A Brief Overview of History of Medicine in Iran. Mehran Moghaddam, Ph.D. Signal Pharmaceuticals, LLC A wholly owned subsidiary of Celgene Corporation March 7, 2007. If you don’t know where you’ve been…. Main sources of Information: Medicine in Persia by Cyril Elgood, M.D. (1892), and
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Mehran Moghaddam, Ph.D.
Signal Pharmaceuticals, LLC
A wholly owned subsidiary of Celgene Corporation
March 7, 2007
Main sources of Information:
Medicine in Persia by Cyril Elgood, M.D. (1892), and
Considering all the negative propaganda about Iran and Iranians these days, it is critical to know about our heritage and who we really are. Of interest to this presentation is the role Iranians have played in the development of medical sciences.
Let’s go back to the beginnings of Iran as a unified multicultural country. The above map shows that Iranian borders extended into three continents of Africa, Europe and Central Asia, 25 centuries ago. Clearly, in an Empire that large and as prosperous as Achaemenid (Hakhamaneshi) Iran, there was a need for a healthcare system during times of peace and war. This role was originally entrusted to the Magi, the Zoroastrian (Zarthushti) priests.
“Wise Men of the East” in Romanesque mosaic from the Basilica of St Apollinarius in Ravenna, Italy.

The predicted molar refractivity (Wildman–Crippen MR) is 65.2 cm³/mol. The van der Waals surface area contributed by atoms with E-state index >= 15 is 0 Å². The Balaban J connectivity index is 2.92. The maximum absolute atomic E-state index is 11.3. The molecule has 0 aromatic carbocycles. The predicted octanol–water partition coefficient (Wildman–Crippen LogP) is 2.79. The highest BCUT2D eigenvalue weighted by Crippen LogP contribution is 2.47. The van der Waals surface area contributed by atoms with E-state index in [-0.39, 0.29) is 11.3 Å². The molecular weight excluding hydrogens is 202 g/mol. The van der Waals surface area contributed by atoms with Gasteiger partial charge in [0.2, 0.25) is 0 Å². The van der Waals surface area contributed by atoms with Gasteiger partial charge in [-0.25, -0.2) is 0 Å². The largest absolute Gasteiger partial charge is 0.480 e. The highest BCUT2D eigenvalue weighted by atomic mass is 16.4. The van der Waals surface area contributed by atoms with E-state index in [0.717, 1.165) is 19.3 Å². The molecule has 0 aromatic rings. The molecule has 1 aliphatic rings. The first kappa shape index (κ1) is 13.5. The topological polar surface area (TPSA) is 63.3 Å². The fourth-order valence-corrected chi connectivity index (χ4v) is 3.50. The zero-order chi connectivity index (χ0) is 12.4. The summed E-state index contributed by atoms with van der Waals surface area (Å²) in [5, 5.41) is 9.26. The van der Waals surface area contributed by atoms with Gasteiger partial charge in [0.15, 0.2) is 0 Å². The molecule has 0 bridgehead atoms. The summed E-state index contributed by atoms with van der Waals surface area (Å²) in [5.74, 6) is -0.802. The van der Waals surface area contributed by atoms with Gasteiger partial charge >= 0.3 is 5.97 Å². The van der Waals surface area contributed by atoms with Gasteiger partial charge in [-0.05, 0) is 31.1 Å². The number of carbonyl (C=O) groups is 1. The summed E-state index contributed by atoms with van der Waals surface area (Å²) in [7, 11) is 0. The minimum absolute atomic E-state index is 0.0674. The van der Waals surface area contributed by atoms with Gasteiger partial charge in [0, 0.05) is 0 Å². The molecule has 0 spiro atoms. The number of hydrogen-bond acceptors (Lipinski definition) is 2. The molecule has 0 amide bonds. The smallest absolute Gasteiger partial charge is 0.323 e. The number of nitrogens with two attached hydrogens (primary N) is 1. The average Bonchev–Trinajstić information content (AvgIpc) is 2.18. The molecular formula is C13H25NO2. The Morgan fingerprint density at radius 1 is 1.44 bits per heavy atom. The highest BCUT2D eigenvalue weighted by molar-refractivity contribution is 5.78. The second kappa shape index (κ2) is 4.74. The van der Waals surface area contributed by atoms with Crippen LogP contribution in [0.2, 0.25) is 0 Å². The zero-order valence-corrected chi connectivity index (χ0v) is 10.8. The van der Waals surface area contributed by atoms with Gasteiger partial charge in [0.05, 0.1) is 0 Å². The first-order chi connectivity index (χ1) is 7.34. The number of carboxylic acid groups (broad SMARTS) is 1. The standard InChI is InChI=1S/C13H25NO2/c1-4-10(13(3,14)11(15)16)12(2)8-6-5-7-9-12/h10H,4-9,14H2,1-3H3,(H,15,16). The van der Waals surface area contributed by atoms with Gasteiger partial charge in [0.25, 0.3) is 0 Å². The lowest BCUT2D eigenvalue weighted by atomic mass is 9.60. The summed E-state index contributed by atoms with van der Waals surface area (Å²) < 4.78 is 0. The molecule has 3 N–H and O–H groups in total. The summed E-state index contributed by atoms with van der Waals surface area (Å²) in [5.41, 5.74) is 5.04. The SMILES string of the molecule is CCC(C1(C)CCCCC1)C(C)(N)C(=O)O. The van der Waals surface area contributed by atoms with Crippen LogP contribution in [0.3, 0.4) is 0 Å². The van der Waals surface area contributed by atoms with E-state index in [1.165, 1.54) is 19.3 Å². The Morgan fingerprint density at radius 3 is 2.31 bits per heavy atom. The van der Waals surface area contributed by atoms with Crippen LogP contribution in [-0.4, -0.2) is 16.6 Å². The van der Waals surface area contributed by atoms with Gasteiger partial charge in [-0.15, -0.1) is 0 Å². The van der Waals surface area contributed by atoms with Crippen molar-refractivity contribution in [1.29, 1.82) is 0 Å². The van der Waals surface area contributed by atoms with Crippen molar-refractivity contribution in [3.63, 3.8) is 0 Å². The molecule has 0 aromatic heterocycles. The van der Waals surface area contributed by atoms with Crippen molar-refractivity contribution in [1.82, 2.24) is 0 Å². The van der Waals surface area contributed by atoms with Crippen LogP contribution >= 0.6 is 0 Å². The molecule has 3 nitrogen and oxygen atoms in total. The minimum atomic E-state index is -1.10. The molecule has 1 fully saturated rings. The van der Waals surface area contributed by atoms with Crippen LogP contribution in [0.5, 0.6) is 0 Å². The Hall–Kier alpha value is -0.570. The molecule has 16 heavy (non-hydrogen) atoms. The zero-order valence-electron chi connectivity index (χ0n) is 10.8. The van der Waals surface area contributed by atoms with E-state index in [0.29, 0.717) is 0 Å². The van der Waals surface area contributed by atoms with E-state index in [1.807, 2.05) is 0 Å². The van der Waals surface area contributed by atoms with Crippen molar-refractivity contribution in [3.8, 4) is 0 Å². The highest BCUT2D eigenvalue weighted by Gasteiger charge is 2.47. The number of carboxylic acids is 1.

Gothic depiction of the adoration of the Magi from Strasbourg CathedralThe Magi – Zorastrian Priests(Etymology of the word “Magic”)(Birth of Zoroasterianism to 622 A.D.)
Diseases were thought to be caused by the evil and the solution to that
was provided by the good spirit. The Magi had a knowledge of medicinal properties
It appears that surgeries took place in ancient Iran. Furthermore, there were
rules and regulations for practice of medicine.
By moving forward about 1000 years we can develop a better understanding of pre-Islamic practice of medicine in Iran.
Iranian capital for ~800 years. Measuring about 30
square kilometers, it was known as the largest city in the
world from 570-637 A.D. (Wikipedia)
During the Sassanid (Sasanian)
era, Iran had been restored to its previous grandeur. By 610 A.D., Ctesiphon (Tisfun), around 20 miles south of today’s Baghdad had been the capital of Iran for 800 years and Jundi Shapur had develped into a medical and industrial center.
With demise of the Iranian Sassanid empire and inception of Islamic era, the 800
year old capital of Iran, once the largest city in the world, fell to ruins (left). With
gradual destruction of Jundi Shapur (right), the center of learning shifted to Baghdad
A large percentage of the most prominent figures responsible for the development of “Arabian Medicine” were Persians. The fact that they assumed Arabic names (probably a wise decision considering Iranians were second class citizens in their own country) and wrote in Arabic (or else their writing would become obsolete and remain largely unread in the Islamic Empire) caused a confusion about the ethnicity of these prominent physicians.
I recommend that in order to remember these names, you simplify them as follows:
Jabir Ibn Hayyan = Hayyan, Mohammad Ibn Zakarya Razi = Razi …..
VeinsSina’s Contributions (continued)
He was referred to as Jurjani because in the Arabic alphabet there are no letter
to sound like “گ”. Another example: Nargess was called Narjess.
No more prominent names due to sparse Activity
in the medical field!
I hope that once again we witness presence of Iranians as the leaders in the fields of medicine and pharmaceutical sciences in the near future
For more information on Iranian Scientist, please look up: